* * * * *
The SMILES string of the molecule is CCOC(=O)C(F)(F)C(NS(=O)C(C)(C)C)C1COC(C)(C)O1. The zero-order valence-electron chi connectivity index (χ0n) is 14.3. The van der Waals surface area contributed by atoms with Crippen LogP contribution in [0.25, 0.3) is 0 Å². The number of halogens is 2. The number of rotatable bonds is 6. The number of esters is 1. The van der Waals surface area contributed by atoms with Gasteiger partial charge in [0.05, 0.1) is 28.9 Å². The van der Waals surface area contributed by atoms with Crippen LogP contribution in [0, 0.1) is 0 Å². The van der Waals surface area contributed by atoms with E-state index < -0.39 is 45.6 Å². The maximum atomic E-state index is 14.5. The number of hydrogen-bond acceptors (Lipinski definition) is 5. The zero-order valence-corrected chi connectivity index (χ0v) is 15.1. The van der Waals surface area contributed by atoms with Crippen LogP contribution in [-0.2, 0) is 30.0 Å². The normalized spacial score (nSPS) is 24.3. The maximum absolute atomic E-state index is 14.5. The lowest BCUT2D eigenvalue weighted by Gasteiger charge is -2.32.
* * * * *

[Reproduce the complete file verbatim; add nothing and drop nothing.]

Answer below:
The SMILES string of the molecule is CCOC(=O)C(F)(F)C(NS(=O)C(C)(C)C)C1COC(C)(C)O1. The zero-order valence-electron chi connectivity index (χ0n) is 14.3. The van der Waals surface area contributed by atoms with Crippen LogP contribution in [0.25, 0.3) is 0 Å². The number of halogens is 2. The number of rotatable bonds is 6. The number of esters is 1. The van der Waals surface area contributed by atoms with Gasteiger partial charge in [0.05, 0.1) is 28.9 Å². The van der Waals surface area contributed by atoms with Crippen LogP contribution in [0, 0.1) is 0 Å². The van der Waals surface area contributed by atoms with E-state index < -0.39 is 45.6 Å². The maximum atomic E-state index is 14.5. The number of hydrogen-bond acceptors (Lipinski definition) is 5. The zero-order valence-corrected chi connectivity index (χ0v) is 15.1. The van der Waals surface area contributed by atoms with Crippen LogP contribution in [-0.2, 0) is 30.0 Å². The normalized spacial score (nSPS) is 24.3. The maximum absolute atomic E-state index is 14.5. The lowest BCUT2D eigenvalue weighted by Gasteiger charge is -2.32.